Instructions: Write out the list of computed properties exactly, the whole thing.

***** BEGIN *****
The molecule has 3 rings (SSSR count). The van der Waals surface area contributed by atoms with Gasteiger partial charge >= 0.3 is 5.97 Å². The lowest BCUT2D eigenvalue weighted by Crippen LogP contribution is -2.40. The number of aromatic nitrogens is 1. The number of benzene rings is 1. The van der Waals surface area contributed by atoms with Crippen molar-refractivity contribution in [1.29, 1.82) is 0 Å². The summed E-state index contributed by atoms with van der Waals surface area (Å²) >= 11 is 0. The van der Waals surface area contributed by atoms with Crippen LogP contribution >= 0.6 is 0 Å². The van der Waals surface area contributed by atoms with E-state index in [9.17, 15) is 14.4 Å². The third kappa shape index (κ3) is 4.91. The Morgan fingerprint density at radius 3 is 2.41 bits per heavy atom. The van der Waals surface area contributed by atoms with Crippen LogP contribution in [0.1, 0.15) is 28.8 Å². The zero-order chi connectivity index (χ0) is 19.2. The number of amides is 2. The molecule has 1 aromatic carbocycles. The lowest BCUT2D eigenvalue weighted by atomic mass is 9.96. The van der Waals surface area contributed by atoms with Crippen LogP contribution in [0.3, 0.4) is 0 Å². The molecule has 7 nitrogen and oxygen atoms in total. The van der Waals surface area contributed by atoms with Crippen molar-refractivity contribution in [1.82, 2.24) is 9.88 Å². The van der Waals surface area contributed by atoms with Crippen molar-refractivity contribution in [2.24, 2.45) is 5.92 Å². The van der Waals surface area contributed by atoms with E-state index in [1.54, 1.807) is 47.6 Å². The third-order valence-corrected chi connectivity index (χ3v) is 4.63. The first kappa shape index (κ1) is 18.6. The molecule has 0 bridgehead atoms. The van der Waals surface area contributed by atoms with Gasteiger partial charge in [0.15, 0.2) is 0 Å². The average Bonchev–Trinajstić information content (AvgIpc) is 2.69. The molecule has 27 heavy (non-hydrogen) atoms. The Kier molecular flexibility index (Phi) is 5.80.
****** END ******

The molecule has 3 rings (SSSR count). The van der Waals surface area contributed by atoms with Gasteiger partial charge >= 0.3 is 5.97 Å². The lowest BCUT2D eigenvalue weighted by Crippen LogP contribution is -2.40. The number of aromatic nitrogens is 1. The number of benzene rings is 1. The van der Waals surface area contributed by atoms with Crippen molar-refractivity contribution in [1.29, 1.82) is 0 Å². The summed E-state index contributed by atoms with van der Waals surface area (Å²) >= 11 is 0. The van der Waals surface area contributed by atoms with Crippen LogP contribution >= 0.6 is 0 Å². The van der Waals surface area contributed by atoms with E-state index in [9.17, 15) is 14.4 Å². The third kappa shape index (κ3) is 4.91. The Morgan fingerprint density at radius 3 is 2.41 bits per heavy atom. The van der Waals surface area contributed by atoms with Crippen LogP contribution in [0.1, 0.15) is 28.8 Å². The zero-order chi connectivity index (χ0) is 19.2. The number of amides is 2. The molecule has 1 aromatic carbocycles. The lowest BCUT2D eigenvalue weighted by atomic mass is 9.96. The van der Waals surface area contributed by atoms with Crippen LogP contribution in [0.3, 0.4) is 0 Å². The molecule has 7 nitrogen and oxygen atoms in total. The van der Waals surface area contributed by atoms with Crippen molar-refractivity contribution in [1.82, 2.24) is 9.88 Å². The van der Waals surface area contributed by atoms with Crippen molar-refractivity contribution in [2.24, 2.45) is 5.92 Å². The van der Waals surface area contributed by atoms with E-state index in [1.54, 1.807) is 47.6 Å². The third-order valence-corrected chi connectivity index (χ3v) is 4.63. The first kappa shape index (κ1) is 18.6. The molecule has 0 bridgehead atoms. The van der Waals surface area contributed by atoms with Gasteiger partial charge in [0.15, 0.2) is 0 Å². The average Bonchev–Trinajstić information content (AvgIpc) is 2.69. The molecule has 27 heavy (non-hydrogen) atoms. The Kier molecular flexibility index (Phi) is 5.80.